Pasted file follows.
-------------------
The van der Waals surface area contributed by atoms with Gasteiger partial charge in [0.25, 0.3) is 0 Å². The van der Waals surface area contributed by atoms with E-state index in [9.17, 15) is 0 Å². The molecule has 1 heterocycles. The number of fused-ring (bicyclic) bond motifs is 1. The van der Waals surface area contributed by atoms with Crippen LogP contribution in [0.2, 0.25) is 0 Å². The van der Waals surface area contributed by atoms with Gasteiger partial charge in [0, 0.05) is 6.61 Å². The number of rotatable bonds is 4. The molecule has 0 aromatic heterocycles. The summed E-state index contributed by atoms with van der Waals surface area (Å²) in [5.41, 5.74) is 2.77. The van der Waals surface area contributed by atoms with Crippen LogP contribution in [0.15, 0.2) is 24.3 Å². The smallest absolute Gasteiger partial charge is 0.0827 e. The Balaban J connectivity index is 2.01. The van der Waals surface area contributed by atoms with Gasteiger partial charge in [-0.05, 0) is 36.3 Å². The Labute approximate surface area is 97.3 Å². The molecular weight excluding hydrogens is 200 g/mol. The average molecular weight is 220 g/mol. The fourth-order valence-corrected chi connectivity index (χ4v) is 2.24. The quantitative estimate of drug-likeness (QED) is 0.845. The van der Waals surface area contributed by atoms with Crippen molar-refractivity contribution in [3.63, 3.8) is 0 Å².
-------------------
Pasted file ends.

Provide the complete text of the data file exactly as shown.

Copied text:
The van der Waals surface area contributed by atoms with Gasteiger partial charge in [0.25, 0.3) is 0 Å². The van der Waals surface area contributed by atoms with E-state index in [9.17, 15) is 0 Å². The molecule has 1 heterocycles. The number of fused-ring (bicyclic) bond motifs is 1. The van der Waals surface area contributed by atoms with Crippen LogP contribution in [0.2, 0.25) is 0 Å². The van der Waals surface area contributed by atoms with Gasteiger partial charge in [0, 0.05) is 6.61 Å². The number of rotatable bonds is 4. The molecule has 0 aromatic heterocycles. The summed E-state index contributed by atoms with van der Waals surface area (Å²) in [5.41, 5.74) is 2.77. The van der Waals surface area contributed by atoms with Crippen LogP contribution in [0.15, 0.2) is 24.3 Å². The smallest absolute Gasteiger partial charge is 0.0827 e. The Balaban J connectivity index is 2.01. The van der Waals surface area contributed by atoms with Gasteiger partial charge in [-0.05, 0) is 36.3 Å². The Labute approximate surface area is 97.3 Å². The molecular weight excluding hydrogens is 200 g/mol. The average molecular weight is 220 g/mol. The fourth-order valence-corrected chi connectivity index (χ4v) is 2.24. The quantitative estimate of drug-likeness (QED) is 0.845. The van der Waals surface area contributed by atoms with Crippen molar-refractivity contribution in [3.63, 3.8) is 0 Å².